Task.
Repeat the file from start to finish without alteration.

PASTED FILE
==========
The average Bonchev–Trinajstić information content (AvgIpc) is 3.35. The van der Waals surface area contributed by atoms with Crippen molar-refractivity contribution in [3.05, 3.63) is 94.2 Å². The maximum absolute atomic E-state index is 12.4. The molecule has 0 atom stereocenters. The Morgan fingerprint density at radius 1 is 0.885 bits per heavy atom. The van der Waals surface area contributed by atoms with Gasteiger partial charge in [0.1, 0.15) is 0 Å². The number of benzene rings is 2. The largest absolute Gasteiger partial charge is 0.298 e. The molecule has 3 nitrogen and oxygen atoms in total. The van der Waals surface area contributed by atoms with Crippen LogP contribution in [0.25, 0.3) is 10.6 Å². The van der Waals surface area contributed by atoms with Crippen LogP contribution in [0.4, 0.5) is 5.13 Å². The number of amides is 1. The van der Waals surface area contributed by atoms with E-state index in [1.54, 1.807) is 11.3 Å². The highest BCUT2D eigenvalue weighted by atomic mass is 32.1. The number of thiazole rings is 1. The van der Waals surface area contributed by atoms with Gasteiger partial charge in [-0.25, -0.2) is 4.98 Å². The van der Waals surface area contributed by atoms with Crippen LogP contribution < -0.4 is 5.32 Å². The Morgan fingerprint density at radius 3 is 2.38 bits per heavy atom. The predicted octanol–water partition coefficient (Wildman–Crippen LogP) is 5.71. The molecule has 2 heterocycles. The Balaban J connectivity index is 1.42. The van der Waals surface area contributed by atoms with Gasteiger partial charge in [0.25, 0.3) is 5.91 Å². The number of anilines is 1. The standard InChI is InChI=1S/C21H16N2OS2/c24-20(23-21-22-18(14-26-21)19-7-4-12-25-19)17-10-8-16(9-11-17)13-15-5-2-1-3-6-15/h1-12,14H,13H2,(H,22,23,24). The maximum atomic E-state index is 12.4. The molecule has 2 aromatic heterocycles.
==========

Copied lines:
The average Bonchev–Trinajstić information content (AvgIpc) is 3.35. The van der Waals surface area contributed by atoms with Crippen molar-refractivity contribution in [3.05, 3.63) is 94.2 Å². The maximum absolute atomic E-state index is 12.4. The molecule has 0 atom stereocenters. The Morgan fingerprint density at radius 1 is 0.885 bits per heavy atom. The van der Waals surface area contributed by atoms with Gasteiger partial charge in [0.1, 0.15) is 0 Å². The number of benzene rings is 2. The largest absolute Gasteiger partial charge is 0.298 e. The molecule has 3 nitrogen and oxygen atoms in total. The van der Waals surface area contributed by atoms with Crippen LogP contribution in [0.25, 0.3) is 10.6 Å². The van der Waals surface area contributed by atoms with Crippen LogP contribution in [0.4, 0.5) is 5.13 Å². The number of amides is 1. The van der Waals surface area contributed by atoms with E-state index in [1.54, 1.807) is 11.3 Å². The highest BCUT2D eigenvalue weighted by atomic mass is 32.1. The number of thiazole rings is 1. The van der Waals surface area contributed by atoms with Gasteiger partial charge in [-0.25, -0.2) is 4.98 Å². The van der Waals surface area contributed by atoms with Crippen LogP contribution < -0.4 is 5.32 Å². The Morgan fingerprint density at radius 3 is 2.38 bits per heavy atom. The predicted octanol–water partition coefficient (Wildman–Crippen LogP) is 5.71. The molecule has 2 heterocycles. The Balaban J connectivity index is 1.42. The van der Waals surface area contributed by atoms with Gasteiger partial charge in [0.25, 0.3) is 5.91 Å². The number of anilines is 1. The standard InChI is InChI=1S/C21H16N2OS2/c24-20(23-21-22-18(14-26-21)19-7-4-12-25-19)17-10-8-16(9-11-17)13-15-5-2-1-3-6-15/h1-12,14H,13H2,(H,22,23,24). The maximum atomic E-state index is 12.4. The molecule has 2 aromatic heterocycles.